DC prof cautions graphic design students against government contest

A contest being marketed by the Canadian government as an opportunity for students is raising controversy among graphic design students, professors and professionals including those at Durham College.

The competition asks post-secondary students to create a logo to commemorate the upcoming 150th anniversary of Confederation. The winner will be rewarded $5,000 and “a chance to be a part of Canadian history,” the contest outlines.

“The winner of the contest will no doubt benefit from the publicity and it would enhance the designer’s portfolio,” said Reid Anderson, the Graphic Design program coordinator at Durham College. Anderson said considering the applicants must be post-secondary students, there will be hundreds or thousands of submissions.

“I feel each student’s chances are slim and since they are relinquishing ownership of their designs, it is not worth the risk,” he said.

Anderson said Durham College should support the Association of Registered Graphic Designer (RGD)’s position. He called the contest a poor business decision that goes against basic business ethics.

Julian Brown, chair of the RGD’s ethics committee, agreed that the contest is exploiting designers.

“Targeting students is its own special breed of spec work,” Brown said. “It preys on students’ inexperience and lack of professional confidence. They can be unaware that it is not the industry standard.”

The RGD, with help of students, professionals and professors across the country, began a campaign to encourage officials to end the contest.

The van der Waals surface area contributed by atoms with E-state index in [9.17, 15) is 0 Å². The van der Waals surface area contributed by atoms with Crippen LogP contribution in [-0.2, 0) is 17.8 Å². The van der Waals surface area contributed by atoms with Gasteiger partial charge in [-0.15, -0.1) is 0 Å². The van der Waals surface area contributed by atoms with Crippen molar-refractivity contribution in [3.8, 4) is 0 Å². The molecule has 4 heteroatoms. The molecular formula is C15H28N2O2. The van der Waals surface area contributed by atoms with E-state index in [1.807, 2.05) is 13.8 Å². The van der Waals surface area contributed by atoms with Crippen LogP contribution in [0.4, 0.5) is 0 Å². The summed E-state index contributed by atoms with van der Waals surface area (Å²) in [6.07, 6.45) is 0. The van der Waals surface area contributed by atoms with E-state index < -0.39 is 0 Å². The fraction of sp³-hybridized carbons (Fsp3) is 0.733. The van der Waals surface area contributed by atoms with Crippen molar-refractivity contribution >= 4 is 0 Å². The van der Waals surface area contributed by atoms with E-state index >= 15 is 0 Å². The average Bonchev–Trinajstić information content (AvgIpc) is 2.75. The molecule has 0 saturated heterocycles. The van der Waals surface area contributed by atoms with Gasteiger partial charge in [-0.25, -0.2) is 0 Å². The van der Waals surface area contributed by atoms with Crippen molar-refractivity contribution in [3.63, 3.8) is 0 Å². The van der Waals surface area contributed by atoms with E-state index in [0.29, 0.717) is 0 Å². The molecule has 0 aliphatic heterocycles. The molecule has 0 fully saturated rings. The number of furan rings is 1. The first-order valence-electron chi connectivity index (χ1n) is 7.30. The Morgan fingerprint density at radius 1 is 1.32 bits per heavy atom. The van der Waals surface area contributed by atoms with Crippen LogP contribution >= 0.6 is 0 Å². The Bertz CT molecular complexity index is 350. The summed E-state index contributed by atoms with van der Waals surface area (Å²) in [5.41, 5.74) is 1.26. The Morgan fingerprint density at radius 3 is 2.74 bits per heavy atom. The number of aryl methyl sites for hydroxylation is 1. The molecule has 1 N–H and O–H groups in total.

In combination with the online petition supported by Graphic Designers of Canada and Société des designers graphique du Québec, RGD’s message is being communicated to Ottawa. Brown said some politicians like NDP leader Thomas Mulcair have responded with support.

Mulcair, the federal leader of the opposition, replied to supporters of the petition by email.

“I agree that the current contest process risks taking advantage of students by undermining the value of their design work. This is certainly not the legacy Canadians would want for such a joyous and historical event,” Mulcair said in the email.

The first goal of the campaign was to create discussion. The RGD is encouraging people to voice their opinions to the government by social media and the online petition. To show their opposition, students are also posing with signs reading #MyTimeHasValue and sharing the photos on the Internet.